Stanish LF, Hull NM, Robertson CE, Harris JK, Stevens MJ, Spear JR, et al. (2016) Factors Influencing Bacterial Diversity and Community Composition in Municipal Drinking Waters in the Ohio River Basin, USA. PLoS ONE 11(6): e0157966. doi:10.1371/journal.pone.0157966
The composition and metabolic activities of microbes in drinking water distribution systems can affect water quality and distribution system integrity. In order to understand regional variations in drinking water microbiology in the upper Ohio River watershed, the chemical and microbiological constituents of 17 municipal distribution systems were assessed. While sporadic variations were observed, the microbial diversity was generally dominated by fewer than 10 taxa, and was driven by the amount of disinfectant residual in the water. Overall, Mycobacterium spp. (Actinobacteria), MLE1-12 (phylum Cyanobacteria), Methylobacterium spp., and sphingomonads were the dominant taxa. Shifts in community composition from Alphaproteobacteria and Betaproteobacteria to Firmicutes and Gammaproteobacteria were associated with higher residual chlorine. Alpha- and beta-diversity were higher in systems with higher chlorine loads, which may reflect changes in the ecological processes structuring the communities under different levels of oxidative stress. These results expand the assessment of microbial diversity in municipal distribution systems and demonstrate the value of considering ecological theory to understand the processes controlling microbial makeup. Such understanding may inform the management of municipal drinking water resources.
Schmidt SA, Gukelberger E, Hermann M, Fiedler F, Großmann B, Hoinkis J, Ghosh A, Chatterjee D, Bundschuh J. Pilot study on arsenic removal from groundwater using a small-scale reverse osmosis system-Towards sustainable drinking water production. J Hazard Mater. 2016 Jun 11;318:671-678. doi: 10.1016/j.jhazmat.2016.06.005.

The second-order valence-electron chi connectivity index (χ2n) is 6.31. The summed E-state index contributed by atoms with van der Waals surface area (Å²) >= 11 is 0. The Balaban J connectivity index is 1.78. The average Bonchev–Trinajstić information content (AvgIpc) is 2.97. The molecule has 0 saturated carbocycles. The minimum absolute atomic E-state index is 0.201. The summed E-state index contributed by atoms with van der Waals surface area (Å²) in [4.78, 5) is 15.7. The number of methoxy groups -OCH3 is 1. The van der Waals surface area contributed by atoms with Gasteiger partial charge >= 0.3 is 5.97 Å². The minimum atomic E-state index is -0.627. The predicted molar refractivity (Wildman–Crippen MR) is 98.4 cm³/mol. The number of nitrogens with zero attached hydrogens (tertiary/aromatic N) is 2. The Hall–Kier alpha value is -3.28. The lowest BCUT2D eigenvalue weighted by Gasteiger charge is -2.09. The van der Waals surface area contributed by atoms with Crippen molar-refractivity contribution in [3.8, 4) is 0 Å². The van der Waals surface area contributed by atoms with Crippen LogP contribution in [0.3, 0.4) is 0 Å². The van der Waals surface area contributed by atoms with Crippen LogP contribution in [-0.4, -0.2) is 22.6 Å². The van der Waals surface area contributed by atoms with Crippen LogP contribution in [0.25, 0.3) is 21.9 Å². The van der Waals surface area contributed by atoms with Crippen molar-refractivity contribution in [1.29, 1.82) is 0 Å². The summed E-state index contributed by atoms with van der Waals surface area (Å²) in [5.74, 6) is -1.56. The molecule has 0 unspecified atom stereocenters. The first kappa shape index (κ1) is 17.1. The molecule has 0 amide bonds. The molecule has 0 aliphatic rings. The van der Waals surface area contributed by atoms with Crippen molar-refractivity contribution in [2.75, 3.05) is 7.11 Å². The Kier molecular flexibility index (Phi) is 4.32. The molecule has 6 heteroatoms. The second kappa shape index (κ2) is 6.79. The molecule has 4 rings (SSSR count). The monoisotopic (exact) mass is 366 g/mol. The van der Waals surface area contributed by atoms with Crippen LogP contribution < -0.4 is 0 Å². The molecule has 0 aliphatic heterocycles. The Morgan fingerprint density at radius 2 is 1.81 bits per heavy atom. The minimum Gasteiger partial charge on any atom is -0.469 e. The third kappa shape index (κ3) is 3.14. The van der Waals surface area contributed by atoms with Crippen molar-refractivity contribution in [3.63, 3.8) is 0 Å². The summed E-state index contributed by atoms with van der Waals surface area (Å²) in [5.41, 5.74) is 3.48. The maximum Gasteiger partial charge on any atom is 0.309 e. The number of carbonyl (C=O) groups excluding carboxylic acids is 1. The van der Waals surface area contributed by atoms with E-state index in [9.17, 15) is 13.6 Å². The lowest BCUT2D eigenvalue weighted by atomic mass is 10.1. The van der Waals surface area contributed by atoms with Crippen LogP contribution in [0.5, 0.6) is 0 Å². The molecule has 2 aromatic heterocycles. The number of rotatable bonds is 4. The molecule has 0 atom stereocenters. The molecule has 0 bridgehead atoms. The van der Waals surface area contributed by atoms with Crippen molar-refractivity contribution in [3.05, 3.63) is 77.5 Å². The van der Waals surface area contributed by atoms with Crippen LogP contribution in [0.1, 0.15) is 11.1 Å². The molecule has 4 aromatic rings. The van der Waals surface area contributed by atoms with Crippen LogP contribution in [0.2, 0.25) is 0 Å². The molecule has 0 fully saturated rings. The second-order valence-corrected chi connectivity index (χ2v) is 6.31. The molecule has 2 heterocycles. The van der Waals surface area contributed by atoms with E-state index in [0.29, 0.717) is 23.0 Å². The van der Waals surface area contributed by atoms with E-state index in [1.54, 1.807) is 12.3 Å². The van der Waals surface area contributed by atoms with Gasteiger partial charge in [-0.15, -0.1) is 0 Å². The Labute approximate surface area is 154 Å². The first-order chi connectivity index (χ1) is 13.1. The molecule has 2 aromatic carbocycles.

Arsenic contamination of groundwater is posing a serious challenge to drinking water supplies on a global scale. In India and Bangladesh, arsenic has caused the most serious public health issue in the world for nearly two decades. The aim of this work was to study an arsenic removal system based on reverse osmosis at pilot scale treating two different water sources from two different locations in the State of Bihar, India. For this purpose two villages, Bind Toli and Ramnagar in the Patna District were selected, both located very close to the river Ganga. The trials were conducted with aerated and non-aerated groundwater. It is the first time that the arsenic removal efficiency for aerated and non-aerated groundwater by reverse osmosis technology in combination with an energy-saving recovery system have been studied. As the principle of reverse osmosis requires a relatively high pressure, its energy demand is naturally high. By using an energy recovery system, this demand can be lowered, leading to an energy demand per liter permeate of 3-4Wh/L only. Due to high iron levels in the groundwater and as a consequence the precipitation of ferric (hydr)oxides, it was necessary to develop a granular media filter for the trials under aeration in order to protect the membrane from clogging. Two different materials, first locally available sand, and second commercially available anthracite were tested in the granular media filter. For the trials with aerated groundwater, total arsenic removal efficiency at both locations was around 99% and the arsenic concentration in permeate was in compliance with the WHO and National Indian Standard of 10μg/L. However, trials under anoxic conditions with non-aerated groundwater could not comply with this standard. Additionally a possible safe discharge of the reverse osmosis concentrate into an abandoned well was studied. It was observed that re-injection of reject water underground may offer a safe disposal option. However, long-term hydrogeological studies need to be conducted for confirmation.